TOKYO -- Toyota plans to first deploy advanced self-driving features in commercial vehicles before adding them to passenger cars meant for personal use, a senior official at the automaker said on Tuesday.
It will be easier to apply self-driving technology that does not require constant and direct human-monitoring to taxis and non-passenger vehicles, said James Kuffner, chief of Toyota Research Institute-Advanced Development.
Toyota is developing self-driving technology in areas including on-demand ride services, mobile shops and ambulatory hospitals. The operators of these vehicles could control when and where they are deployed and oversee their maintenance, Kuffner told reporters at the opening of its new offices in Tokyo.
"It will take more time to achieve Level 4 for a personally owned vehicle," Kuffner said, referring to the automation level at which vehicles can drive themselves under limited conditions.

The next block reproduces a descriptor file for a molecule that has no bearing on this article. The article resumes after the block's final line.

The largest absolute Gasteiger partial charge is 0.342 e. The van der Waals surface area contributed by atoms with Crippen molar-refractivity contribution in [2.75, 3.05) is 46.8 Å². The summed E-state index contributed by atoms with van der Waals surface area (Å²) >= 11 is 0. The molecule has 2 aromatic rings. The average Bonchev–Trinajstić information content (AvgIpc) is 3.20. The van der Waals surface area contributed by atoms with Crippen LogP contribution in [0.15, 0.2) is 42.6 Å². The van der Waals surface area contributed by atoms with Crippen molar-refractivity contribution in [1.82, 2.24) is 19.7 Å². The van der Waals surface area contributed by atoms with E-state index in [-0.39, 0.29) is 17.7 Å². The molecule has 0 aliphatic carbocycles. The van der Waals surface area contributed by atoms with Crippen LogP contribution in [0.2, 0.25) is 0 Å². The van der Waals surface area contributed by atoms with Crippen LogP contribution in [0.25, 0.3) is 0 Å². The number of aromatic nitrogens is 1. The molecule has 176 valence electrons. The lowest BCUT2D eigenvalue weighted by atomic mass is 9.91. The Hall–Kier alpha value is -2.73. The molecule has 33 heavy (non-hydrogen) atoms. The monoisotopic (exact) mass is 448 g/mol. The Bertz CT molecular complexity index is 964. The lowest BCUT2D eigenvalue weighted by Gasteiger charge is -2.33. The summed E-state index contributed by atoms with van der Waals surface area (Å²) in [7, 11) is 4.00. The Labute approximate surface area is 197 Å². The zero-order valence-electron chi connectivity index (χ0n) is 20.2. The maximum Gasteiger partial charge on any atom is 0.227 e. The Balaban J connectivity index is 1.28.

"Level 4 is really what we are striving for to first appear in mobility as a service," he said.
Toyota is set to release its first so-called Level 2 autonomous car capable of driving itself on the highway, as part of its strategy to develop self-driving cars over the next few decades.
Toyota and its suppliers, including Denso, which also invests in TRI-AD, are adopting a longer view toward cars with self-driving technology and artificial intelligence than many competitors that already market vehicles capable of autonomous highway driving.
Many of Toyota's rivals, however, have pared development targets after fatal accidents have shown the complexity of autonomous technology even as they need to clear high regulation hurdles.